PHIL KLAY: Right.

JEFFREY BROWN: But then an intense awareness, an intelligence of what they're all about, and an awareness of the world in a way that we don't often see it.

PHIL KLAY: Right.

JEFFREY BROWN: There's a section there of the character talking about walking down a street and I could see a dime…

PHIL KLAY: I could spot a dime in the street 20 yards away.

JEFFREY BROWN: Yes. Yes.

PHIL KLAY: Yes, which was told to me by a friend of mine who had served the in second battle of Fallujah.

JEFFREY BROWN: Because he's on patrol and…

PHIL KLAY: And it matters. He has to be aware, not just to protect himself, but also the men around him.

JEFFREY BROWN: Yes.

PHIL KLAY: And then he carries that state with him when he comes back home, you know, immediately after he comes back home.

JEFFREY BROWN: Yes. And so much of the story has become about coming back home.

PHIL KLAY: Right.

JEFFREY BROWN: And some of the difficulties of that. Was that hard for you?

PHIL KLAY: You know, I was a staff officer. It wasn't as hard as it was for some other people certainly that I knew, but it's definitely — there is a disconnect.

JEFFREY BROWN: Yes.

PHIL KLAY: It's very peculiar to go back to New York, right?

And I lived next to — to surgical, where they would bring in wounded, not just Americans, but also Iraqis, sometimes in — and to see that level of violence done to people, and then walk down Madison Avenue with zero sense that you're at war, that's very strange.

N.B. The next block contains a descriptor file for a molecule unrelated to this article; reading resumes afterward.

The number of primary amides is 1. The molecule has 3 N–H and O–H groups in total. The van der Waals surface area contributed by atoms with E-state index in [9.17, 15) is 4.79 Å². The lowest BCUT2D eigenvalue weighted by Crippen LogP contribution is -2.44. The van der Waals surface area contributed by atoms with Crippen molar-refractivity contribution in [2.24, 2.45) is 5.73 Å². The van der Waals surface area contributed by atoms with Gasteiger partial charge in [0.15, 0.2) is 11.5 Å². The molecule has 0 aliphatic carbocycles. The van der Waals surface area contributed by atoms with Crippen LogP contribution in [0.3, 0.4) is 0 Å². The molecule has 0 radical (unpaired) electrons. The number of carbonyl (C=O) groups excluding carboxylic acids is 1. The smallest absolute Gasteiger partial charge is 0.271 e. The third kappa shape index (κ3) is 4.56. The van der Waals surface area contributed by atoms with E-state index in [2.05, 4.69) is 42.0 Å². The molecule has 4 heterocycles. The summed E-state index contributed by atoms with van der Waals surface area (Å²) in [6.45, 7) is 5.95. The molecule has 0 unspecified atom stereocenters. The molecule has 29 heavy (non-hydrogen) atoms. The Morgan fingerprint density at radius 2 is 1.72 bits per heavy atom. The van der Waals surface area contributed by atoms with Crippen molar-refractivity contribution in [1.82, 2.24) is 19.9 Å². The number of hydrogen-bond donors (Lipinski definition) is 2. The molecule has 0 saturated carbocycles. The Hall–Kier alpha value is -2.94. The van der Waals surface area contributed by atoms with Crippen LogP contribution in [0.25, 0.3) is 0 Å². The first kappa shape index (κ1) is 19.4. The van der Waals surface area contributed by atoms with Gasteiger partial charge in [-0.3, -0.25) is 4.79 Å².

It's also strange to get out of the military, go live your civilian life. You know, I went into the Northeast. Every once in a while, somebody tells me I'm the first Iraq or Afghanistan they have met.

JEFFREY BROWN: Really?

PHIL KLAY: Right?

JEFFREY BROWN: Yes.

PHIL KLAY: And yet you know people who are going back time and time again. Right? Sometimes, you find that something very bad has happened to them.

JEFFREY BROWN: There's of course a lot of talk about the disconnect between the military and the civilian population. You see it. Is it something that worries you?

PHIL KLAY: Right.

Well, it does. And I think that's part of the reason why I wanted to write the book, was to try and talk with people and start conversations about the experience of war and to invite people to imagine different experiences, because, I mean, it's important just for understanding and thinking about the young veterans in our communities, but also, you know, Marines don't issue themselves orders.

We as a country are responsible, we as citizens are responsible for what we push our elected leaders to do and whether we hold them accountable. And so I think that there's a lot of veteran writers out there who are, you know, trying to share those experiences, reach out to, you know, civilian audiences. And there are some civilian authors who have been doing the exact same thing. And it's actually really gratifying to see.

JEFFREY BROWN: Let me just ask you, finally, about yourself, because you win a big award with your very first book, so that's got to be a little surprising, perhaps terrifying as to what happens next.

(LAUGHTER)

PHIL KLAY: Yes, we will see. It was — yes, it was quite a surprise, and a very good one.

JEFFREY BROWN: Do you see yourself writing more about war, about that experience?

PHIL KLAY: I'm going to keep writing. We will see what it's about.

JEFFREY BROWN: Yes?

(LAUGHTER)

PHIL KLAY: Yes.

JEFFREY BROWN: OK. Well, we will see.

Phil Klay's book is "Redeployment" and winner of the National Book Award.

Thanks a lot. And congratulations.

PHIL KLAY: Thank you so much. Thanks for having me.

JEFFREY BROWN: Thanks.